Deschutes National Forest

Bend trip one was rounded out with more time on Bachelor (with dry pow this time!), more phenomenal meals and a brief visit to the dazzling Bend Rock Gym. I left the city feeling as though I was leaving a piece of myself behind. Great food, sweet-smelling forests, nearby mountains and a climbing gym twice as high as what I was going back to? All I could think was, “Why am I leaving?! When can I come back??”

As it turns out, my return to Bend was just around the corner. While I was in Kathmandu in March (another story that I guess will come later), I got another message asking me if I could go back out to help for another week in May. Again, I jumped at the chance, extending my trip without a second thought. Arriving back in Bend was like coming home for all the reasons I listed above. Even my regular morning runs became opportunities to run-skip-dance on the trails with no one but the deer watching. I know it sounds crazy, but it’s like being closer to the mountains, closer to the cold and closer to the outdoors makes me closer to me. Mix in the outdoor community and climbing haven that surrounds Bend and…I may have found my mountain range, people.**


Anywho, the second trip in Bend was made extra special by the addition of a buddy. Josh, my car-living, rock-crushing, minimalism-inspiring, gem of a friend came up from Yosemite to climb at Smith Rock while I was in town. (He’s still there, in fact, tearing things up and making friends with strangers. Look for the dreads if you’re in the area.)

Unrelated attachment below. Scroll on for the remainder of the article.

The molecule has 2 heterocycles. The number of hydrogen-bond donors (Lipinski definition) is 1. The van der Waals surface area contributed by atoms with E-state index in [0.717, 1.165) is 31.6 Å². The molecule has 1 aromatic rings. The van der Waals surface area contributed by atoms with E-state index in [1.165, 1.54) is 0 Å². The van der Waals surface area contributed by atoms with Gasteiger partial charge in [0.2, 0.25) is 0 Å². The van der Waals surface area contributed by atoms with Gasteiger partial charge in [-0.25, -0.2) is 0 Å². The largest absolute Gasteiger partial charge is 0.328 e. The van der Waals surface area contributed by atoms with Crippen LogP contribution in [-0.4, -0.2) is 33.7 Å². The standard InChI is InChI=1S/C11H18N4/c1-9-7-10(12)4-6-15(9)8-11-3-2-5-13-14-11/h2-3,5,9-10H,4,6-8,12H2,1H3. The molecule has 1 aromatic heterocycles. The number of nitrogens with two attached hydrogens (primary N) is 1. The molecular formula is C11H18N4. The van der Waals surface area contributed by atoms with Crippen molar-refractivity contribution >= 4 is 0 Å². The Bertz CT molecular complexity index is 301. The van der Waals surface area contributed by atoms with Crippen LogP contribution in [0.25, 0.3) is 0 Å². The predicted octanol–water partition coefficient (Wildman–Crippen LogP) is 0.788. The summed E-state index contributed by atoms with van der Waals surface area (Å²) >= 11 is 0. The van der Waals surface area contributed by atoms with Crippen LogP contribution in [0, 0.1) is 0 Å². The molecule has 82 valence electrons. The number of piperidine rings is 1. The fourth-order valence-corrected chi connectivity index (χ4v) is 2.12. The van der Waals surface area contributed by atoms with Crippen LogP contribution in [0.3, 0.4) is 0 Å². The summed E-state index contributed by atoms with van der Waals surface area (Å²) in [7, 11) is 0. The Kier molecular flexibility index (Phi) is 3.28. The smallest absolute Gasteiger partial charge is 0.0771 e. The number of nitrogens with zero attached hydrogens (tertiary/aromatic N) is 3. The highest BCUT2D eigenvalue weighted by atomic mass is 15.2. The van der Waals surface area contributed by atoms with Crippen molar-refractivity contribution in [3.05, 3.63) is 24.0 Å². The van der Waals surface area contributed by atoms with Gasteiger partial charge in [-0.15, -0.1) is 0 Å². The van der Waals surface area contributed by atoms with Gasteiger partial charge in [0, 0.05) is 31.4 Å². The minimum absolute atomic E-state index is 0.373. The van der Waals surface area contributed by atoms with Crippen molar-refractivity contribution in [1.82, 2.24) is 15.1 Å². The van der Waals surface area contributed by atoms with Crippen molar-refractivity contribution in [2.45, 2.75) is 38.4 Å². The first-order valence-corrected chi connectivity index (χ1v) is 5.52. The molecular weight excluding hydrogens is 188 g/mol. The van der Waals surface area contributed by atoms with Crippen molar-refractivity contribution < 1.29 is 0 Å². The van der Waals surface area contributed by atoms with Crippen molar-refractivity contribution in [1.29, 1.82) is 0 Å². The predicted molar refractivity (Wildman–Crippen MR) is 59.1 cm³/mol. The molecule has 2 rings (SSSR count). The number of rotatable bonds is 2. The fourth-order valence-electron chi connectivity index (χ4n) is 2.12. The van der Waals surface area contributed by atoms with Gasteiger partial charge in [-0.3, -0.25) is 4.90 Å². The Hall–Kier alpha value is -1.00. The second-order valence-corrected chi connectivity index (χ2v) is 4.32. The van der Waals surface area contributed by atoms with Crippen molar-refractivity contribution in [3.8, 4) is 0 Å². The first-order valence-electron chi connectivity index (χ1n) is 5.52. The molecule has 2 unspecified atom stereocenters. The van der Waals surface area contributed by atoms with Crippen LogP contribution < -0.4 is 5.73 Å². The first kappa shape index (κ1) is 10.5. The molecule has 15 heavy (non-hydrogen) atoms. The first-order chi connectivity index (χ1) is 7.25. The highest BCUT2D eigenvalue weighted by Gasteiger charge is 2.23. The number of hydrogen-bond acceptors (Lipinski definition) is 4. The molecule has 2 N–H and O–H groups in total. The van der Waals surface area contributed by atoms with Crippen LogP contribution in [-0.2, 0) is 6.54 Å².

Josh’s arrival meant happy dances for DAYS! It made my life way better/easier because of a number of things:

  1. I didn’t have to drag my camping gear across the country with me since Josh had enough for both of us. #sharingiscaring
  2. I had a real live human to hang out with and talk to about all of the random things that float through my brain (that I didn’t want to strangle, smoother, or otherwise damage and vise versa. I think. These days this can be a rare thing).
  3. Josh, as his introduction suggested, can crush rocks, and he has lots of toys to crush rocks with, allowing me, the casual-climber to get on things that might otherwise be out of my reach (literally).

The Rock Crusher (Off Belay)


The Golden Hour Approaches

In a word, Smith Rock was a dream (more photos can be found on the Flickr feed). The park is made up of these huge rock formations rising out of the desert, which you can see for miles as you approach the area. Though I was there for the climbing, the trails looked pretty entertaining, too. If I had had more than a few days to spare, I would have done some long trail runs up to the peaks. Some of the switchbacks looked just aggressive enough to feel brutal without actually killing you. God knows I love those uphill climbs. #feeltheburn